Name: Lillian McLeod ("Diamond Lill")
Type of artist: Actor, singer, musician (piano, stand-up bass, ukulele and bells)
Daily job: Real estate assistant with Melissa Oliver and the O Team at PMZ Real Estate
Family: Recently married to Dr. Alan Peters -- "My daughter is 28 and lives in San Francisco. Johnny Weissmuller (five-time Olympic gold-medal swimmer best known for his 12 movies as Tarzan) was my great-uncle. My great-aunt was Elenore Woodford Pryor, a Metropolitan Opera singer in the 1940s. My great-aunt Alice Gibson Hornby was a famous oil artist in Hollywood. Betty Squire, my mother, sang opera but did not pursue a career to raise family."
Background: Born in Alameda -- "I lived in the Bay Area till age 5, lived in New Mexico till I was 11 and moved to Tuolumne County by age 12. I lived in Modesto from 1999 to 2002, and then back to Sonora."
Performance experience: Singing career started at age 16, sang for political functions, fund-raisers etc. Began live theater at age 24 -- "I attended American Conservatory Theater in San Francisco and majored in music/theater at Columbia College and Modesto Junior College. I didn't get my degree because I kept being cast in lead roles and was a young, divorced, single mom, working three jobs and going to school."
Advice for young performers: "Respect your talents, be open to criticism, don't take your talent for granted and, most importantly, be a team player and treat every performance as an ensemble. Many times, you are only as good as the people around you."
Favorite art/music/performance: "My performance or others? If my performances, that would be recently Woman 1 in 'Woody Guthrie's American Song,' Emily in 'My Heart My Flesh' and M'Lynn in 'Steel Magnolias' (all were at Stage 3 Theatre in Sonora). All the roles I accept, I love. My acting icons have been Carol Burnett, Dick Van Dyke, Lucille Ball, Katharine Hepburn, Robert Duvall, Susan Sarandon and Jessica Lange. Singer faves are Bernadette Peters, Rosemary Clooney and Bonnie Raitt."
Life plans: "I hope to always perform music or theater. I never want to stagnate. I would like to maintain my giant sponge persona and soak up as much knowledge and learn as much as I can about myself, life and the people around me. As artists, we make ourselves vulnerable to all the human emotions that most nonactors stuff. I feel very blessed to have my art. My life plan is to make sure the arts don't go away, even if we have to go back to bales of hay and do theater in a barn. Life is richer with all the singers, actors, musicians and artists. It's my drug of choice."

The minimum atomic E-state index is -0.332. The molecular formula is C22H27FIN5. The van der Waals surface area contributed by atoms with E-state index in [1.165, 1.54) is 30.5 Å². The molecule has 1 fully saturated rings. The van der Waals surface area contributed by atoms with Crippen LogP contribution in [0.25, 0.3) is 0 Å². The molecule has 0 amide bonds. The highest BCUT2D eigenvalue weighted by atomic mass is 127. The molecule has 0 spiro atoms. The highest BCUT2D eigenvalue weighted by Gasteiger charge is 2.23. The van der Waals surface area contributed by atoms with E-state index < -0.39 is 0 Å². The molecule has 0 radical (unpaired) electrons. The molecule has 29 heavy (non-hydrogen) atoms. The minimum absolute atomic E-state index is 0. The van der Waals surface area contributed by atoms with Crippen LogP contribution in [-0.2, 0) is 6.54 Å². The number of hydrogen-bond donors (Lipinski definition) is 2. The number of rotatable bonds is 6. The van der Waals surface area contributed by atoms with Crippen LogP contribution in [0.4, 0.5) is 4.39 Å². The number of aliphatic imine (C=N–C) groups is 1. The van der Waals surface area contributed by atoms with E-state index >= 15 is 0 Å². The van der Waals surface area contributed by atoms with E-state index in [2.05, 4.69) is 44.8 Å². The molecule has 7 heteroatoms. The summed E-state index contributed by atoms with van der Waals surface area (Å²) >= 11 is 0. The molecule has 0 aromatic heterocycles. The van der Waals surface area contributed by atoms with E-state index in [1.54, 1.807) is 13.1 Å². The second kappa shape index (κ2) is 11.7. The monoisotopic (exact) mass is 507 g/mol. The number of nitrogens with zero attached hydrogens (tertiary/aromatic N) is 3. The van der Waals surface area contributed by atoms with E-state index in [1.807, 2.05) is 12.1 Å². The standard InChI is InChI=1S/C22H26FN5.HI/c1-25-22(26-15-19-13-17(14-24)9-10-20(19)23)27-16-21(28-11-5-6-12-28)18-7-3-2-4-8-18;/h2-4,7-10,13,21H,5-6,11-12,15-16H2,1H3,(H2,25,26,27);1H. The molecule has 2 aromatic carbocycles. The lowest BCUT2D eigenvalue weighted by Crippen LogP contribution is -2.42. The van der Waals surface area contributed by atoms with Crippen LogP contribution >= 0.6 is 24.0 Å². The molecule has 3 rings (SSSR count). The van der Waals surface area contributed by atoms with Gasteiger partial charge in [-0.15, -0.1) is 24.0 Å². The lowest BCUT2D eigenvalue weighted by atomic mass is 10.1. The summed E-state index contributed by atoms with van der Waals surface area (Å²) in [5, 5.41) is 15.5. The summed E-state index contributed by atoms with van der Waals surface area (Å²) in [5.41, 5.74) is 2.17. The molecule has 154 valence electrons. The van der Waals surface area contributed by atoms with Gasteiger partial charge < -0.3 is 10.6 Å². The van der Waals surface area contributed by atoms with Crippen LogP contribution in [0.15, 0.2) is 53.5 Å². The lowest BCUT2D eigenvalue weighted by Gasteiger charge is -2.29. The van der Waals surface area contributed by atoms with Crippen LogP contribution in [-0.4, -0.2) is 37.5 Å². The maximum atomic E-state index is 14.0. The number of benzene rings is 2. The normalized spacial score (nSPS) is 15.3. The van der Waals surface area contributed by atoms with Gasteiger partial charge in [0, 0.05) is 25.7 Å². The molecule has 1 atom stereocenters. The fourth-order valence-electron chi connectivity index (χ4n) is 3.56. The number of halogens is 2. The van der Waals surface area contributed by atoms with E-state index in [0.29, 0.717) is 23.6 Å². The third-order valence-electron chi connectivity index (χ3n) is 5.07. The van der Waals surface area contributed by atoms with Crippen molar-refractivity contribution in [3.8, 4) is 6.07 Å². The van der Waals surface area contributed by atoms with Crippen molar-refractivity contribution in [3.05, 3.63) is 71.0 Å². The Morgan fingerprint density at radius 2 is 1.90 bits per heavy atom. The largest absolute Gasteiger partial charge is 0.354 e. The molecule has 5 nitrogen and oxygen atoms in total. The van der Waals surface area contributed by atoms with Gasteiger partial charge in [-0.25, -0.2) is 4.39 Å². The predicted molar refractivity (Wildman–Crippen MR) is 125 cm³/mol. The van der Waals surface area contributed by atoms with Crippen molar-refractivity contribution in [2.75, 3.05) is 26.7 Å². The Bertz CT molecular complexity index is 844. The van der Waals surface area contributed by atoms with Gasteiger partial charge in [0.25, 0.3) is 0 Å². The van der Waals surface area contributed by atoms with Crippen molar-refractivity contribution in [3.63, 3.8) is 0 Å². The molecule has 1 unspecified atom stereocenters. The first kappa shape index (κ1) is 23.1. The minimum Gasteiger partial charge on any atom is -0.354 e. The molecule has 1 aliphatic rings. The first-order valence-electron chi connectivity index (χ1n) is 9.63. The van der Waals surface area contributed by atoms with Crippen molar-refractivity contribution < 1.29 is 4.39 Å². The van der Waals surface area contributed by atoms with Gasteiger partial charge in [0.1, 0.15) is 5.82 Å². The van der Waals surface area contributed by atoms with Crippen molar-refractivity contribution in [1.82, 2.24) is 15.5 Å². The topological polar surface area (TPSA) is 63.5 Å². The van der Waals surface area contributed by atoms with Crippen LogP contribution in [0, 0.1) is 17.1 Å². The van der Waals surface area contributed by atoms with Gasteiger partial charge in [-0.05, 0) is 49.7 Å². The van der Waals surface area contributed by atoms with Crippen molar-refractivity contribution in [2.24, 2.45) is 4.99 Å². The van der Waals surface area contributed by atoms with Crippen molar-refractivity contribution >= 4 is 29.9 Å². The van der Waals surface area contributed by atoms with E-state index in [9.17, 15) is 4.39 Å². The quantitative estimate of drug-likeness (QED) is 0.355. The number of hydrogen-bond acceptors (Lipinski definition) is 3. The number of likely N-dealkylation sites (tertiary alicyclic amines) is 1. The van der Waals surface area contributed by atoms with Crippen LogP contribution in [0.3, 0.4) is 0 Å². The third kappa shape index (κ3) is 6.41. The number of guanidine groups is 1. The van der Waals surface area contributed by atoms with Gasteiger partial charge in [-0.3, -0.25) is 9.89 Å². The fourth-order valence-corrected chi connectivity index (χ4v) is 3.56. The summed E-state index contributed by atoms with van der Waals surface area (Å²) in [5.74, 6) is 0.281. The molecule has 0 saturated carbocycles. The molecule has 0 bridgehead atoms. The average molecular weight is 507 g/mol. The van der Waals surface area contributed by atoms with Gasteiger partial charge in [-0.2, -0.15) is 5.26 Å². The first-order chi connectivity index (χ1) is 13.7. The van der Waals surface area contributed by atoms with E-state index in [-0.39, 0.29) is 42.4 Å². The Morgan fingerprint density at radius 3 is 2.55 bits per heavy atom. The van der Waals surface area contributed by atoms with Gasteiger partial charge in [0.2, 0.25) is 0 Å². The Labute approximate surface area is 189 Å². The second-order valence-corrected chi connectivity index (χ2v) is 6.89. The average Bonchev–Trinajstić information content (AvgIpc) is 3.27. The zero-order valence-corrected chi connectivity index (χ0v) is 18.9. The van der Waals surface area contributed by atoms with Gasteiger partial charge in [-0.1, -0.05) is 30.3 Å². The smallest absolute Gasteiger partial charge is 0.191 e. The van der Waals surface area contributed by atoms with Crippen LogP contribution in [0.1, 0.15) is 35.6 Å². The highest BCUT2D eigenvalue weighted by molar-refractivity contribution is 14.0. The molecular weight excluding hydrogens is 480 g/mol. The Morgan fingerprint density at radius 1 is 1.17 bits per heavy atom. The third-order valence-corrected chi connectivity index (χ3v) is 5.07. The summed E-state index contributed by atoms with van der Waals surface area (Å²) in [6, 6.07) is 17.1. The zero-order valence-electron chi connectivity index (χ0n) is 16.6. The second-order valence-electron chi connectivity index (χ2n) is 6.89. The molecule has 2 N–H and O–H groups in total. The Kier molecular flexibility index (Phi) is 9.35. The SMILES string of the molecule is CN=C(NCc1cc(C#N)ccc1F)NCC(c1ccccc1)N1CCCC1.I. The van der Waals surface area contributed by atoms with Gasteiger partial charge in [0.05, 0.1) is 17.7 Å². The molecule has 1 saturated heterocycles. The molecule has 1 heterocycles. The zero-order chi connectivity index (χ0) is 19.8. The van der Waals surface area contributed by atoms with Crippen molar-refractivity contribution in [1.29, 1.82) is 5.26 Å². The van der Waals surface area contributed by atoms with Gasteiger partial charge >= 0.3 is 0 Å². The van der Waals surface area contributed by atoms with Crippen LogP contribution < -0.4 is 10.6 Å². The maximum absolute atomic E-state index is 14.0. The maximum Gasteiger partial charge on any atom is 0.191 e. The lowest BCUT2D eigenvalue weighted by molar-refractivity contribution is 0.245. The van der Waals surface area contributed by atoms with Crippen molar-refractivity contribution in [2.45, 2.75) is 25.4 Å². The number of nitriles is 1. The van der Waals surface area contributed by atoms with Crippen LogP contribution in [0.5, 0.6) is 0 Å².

How do you reach people unfamiliar with the arts? "I'm lucky to be an actor who also sings. It is easier to reach people with music. I have two groups currently -- High & Mighty and Coope de Lill. Previous groups were Lil' Diamonds, Earth Angels, New Frontier and Lost Highway. At all my music gigs, I encourage folks to go see a play. Step outside the TV/Hamburger Helper/sports box at least once.
"It drives me crazy that there are still people in this community who have never gone to a play, yet they have all tried drinking, smoking and drugs. I've done lots of school programs, performing music, historical events and vocal seminars, plus I've done countless benefits, fund-raisers and tours."
What would surprise people about your performance? "I was told to pick whatever role I wanted in Stage 3's 'Steel Magnolias' (which closed May 18). Normally I would have played Truvy. She's funny, sexy, gossipy, a town character. Most of my roles have been either comedic, sexpots or the fluffy lead roles. Instead, I chose M'Lynn, who is calm, controlled, professional and is more grounded. I wanted to see if I personally have matured enough to play a role so different from my norm. The reviews have been stellar, so I think I achieved my goal.
"This past year, I have played a developmentally disabled adult, a disorganized theater manager and a Dust Bowl refugee. I am living my childhood dream. It doesn't get better than that."
-- LISA MILLEGAN/THE BEE